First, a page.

5 Pathetic Ways Real Kings Died

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5 Pathetic Ways Real Kings Died

Great Britain has a new king, and subjects worldwide are musically entreating God to save him. His mother, Elizabeth II, died last year following a long absence from public life, during which we joked that she already must have died, and she died with enough warning that her family could all come and say their goodbyes. It’s the sort of peaceful end that many people hope for, and that you might think the most protected person in the land has a good shot at. But some kings don’t die like that at all.

We’re not even talking about all those historical kings who died in battle. We’re talking about the sort of deaths that kings wish no one would ever learn about. Like how...

George II Died on the Toilet, Strained by a Tough Bowel Movement

Portrait of George II

Thomas Hudson

George II — grandfather of George III, who was famous for his madness and for America revolting against him — reigned for 43 years. By the end of his life, he was half-blind and half-deaf. He was also probably sick of England, having never really liked the place.

On October 25, 1760, George got up as usual and slurped a mug of hot chocolate, which was a drink onetime considered fit for a king. Then he dragged himself over to his toilet, which was a movable wheeled chair called a close stool. The palace did not have indoor plumbing at the time. He sat down and tried to pass what turned out to be an especially difficult and painful bowel movement. He keeled over and fell to the floor dead. Doctors would later examine him and discover he’d suffered a severe cardiac event from all that pushing.

People “die squatting over their chamber pots,” said Game of Thrones, and later in the series, a sort-of king dies doing just that. But he dies because someone murders him. If they really wanted to be true to the history, they should have shown us what dying on the privy can really look like.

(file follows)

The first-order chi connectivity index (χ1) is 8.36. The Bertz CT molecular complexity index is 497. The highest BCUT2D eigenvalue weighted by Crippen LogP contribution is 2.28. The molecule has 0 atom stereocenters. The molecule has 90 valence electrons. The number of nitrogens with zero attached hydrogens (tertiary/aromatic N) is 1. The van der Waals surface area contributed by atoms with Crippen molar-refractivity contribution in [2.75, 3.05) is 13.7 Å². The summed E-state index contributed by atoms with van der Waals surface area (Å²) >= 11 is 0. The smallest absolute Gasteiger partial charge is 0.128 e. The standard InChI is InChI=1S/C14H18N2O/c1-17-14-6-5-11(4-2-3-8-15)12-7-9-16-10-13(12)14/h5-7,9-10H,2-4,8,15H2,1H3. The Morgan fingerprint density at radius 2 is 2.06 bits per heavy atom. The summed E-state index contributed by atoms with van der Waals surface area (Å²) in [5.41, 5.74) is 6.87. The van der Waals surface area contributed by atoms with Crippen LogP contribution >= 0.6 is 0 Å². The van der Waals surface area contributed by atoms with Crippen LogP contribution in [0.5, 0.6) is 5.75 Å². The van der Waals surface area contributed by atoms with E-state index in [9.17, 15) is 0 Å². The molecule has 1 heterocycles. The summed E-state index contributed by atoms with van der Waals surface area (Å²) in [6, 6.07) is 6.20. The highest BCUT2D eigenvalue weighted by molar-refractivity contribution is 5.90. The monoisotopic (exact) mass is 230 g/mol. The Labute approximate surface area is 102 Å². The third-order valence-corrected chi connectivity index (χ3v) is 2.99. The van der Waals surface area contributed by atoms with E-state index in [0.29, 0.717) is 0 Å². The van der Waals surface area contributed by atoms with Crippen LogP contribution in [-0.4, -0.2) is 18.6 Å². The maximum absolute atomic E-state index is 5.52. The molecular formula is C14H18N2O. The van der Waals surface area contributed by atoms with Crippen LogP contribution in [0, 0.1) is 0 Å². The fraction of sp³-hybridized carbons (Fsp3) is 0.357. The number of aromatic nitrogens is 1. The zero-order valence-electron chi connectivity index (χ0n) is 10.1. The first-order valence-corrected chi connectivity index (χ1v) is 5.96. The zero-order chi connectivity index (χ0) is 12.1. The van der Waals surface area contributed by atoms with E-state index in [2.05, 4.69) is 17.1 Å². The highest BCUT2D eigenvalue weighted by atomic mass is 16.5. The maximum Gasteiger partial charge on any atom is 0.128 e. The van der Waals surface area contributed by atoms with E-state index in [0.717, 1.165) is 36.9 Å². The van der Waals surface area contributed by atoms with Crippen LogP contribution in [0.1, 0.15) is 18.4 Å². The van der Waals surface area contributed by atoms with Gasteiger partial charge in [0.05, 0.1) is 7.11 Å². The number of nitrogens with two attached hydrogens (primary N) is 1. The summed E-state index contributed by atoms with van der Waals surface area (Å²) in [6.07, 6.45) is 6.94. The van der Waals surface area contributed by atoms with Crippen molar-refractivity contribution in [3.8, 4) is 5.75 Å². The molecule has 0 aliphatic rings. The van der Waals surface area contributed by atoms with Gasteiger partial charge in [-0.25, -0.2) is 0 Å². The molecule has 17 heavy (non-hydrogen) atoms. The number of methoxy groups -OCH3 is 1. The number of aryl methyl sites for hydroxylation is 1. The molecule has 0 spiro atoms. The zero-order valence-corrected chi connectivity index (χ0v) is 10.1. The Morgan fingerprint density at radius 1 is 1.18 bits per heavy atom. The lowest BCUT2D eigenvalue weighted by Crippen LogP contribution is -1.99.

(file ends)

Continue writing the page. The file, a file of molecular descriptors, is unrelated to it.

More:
King Alexander of Greece Died by Monkey Bite, Breaking up a Fight Between a Monkey and a Dog

Photograph of King Alexander of Greece

Charles Chusseau-Flaviens

The following story takes place in 1920. If this happened in, say, the year 450 B.C., we would still tell it to you because it’s hilarious, and historians conscientiously recorded how kings died, even back then. But this tale, which feels like something out of a storybook, happened in modern times, to a king who drove a motorcar. 

King Alexander of Greece had a dog named Fritz. On October 2, 1920, Fritz got into a fight with a monkey. The Barbary macaque is not native to Greece, but a palace groundskeeper owned one as a pet, and it and Fritz fought. Witnesses disagree on which animal was the aggressor. Alexander saw what was happening and pushed the two animals apart. Then a monkey bit him several times, and his wounds got infected and killed him.

The monkey who bit him? This was a different monkey from the one Fritz had been fighting; sources agree on this. Sources neglect to mention where this monkey came from, since the groundskeeper was only confirmed to own the one monkey. But as the famous monkey saying tells us, “When you mess with one of us, you mess with all of us.” 

The sport we call tennis is a variant of the original game by that name. Our tennis was for a long time called “lawn tennis” (though we rarely play it on a lawn). The original game, which we’ve now renamed to “real tennis,” has a different scoring system, different rackets and killed three French royals within two centuries.